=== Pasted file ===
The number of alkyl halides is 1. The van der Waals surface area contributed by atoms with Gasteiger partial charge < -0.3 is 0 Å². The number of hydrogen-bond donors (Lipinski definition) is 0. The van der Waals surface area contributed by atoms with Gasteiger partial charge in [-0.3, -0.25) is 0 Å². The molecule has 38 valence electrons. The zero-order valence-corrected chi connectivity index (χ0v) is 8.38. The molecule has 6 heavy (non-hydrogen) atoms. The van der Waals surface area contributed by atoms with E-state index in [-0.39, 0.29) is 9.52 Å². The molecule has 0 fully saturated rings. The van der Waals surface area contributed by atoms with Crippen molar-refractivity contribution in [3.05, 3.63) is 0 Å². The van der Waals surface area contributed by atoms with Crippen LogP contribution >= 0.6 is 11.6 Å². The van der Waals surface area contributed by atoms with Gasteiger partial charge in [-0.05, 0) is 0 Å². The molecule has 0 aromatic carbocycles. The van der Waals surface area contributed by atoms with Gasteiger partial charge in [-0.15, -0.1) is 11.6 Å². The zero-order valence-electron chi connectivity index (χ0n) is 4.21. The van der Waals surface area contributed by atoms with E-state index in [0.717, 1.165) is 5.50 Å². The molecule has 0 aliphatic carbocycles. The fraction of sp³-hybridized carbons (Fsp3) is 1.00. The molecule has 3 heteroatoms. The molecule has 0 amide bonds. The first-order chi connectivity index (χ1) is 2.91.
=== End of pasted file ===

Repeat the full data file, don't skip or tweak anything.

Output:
The number of alkyl halides is 1. The van der Waals surface area contributed by atoms with Gasteiger partial charge < -0.3 is 0 Å². The number of hydrogen-bond donors (Lipinski definition) is 0. The van der Waals surface area contributed by atoms with Gasteiger partial charge in [-0.3, -0.25) is 0 Å². The molecule has 38 valence electrons. The zero-order valence-corrected chi connectivity index (χ0v) is 8.38. The molecule has 6 heavy (non-hydrogen) atoms. The van der Waals surface area contributed by atoms with E-state index in [-0.39, 0.29) is 9.52 Å². The molecule has 0 fully saturated rings. The van der Waals surface area contributed by atoms with Crippen molar-refractivity contribution in [3.05, 3.63) is 0 Å². The van der Waals surface area contributed by atoms with Crippen LogP contribution >= 0.6 is 11.6 Å². The van der Waals surface area contributed by atoms with Gasteiger partial charge in [-0.05, 0) is 0 Å². The molecule has 0 aromatic carbocycles. The van der Waals surface area contributed by atoms with Gasteiger partial charge in [-0.15, -0.1) is 11.6 Å². The zero-order valence-electron chi connectivity index (χ0n) is 4.21. The van der Waals surface area contributed by atoms with E-state index in [0.717, 1.165) is 5.50 Å². The molecule has 0 aliphatic carbocycles. The fraction of sp³-hybridized carbons (Fsp3) is 1.00. The molecule has 3 heteroatoms. The molecule has 0 amide bonds. The first-order chi connectivity index (χ1) is 2.91.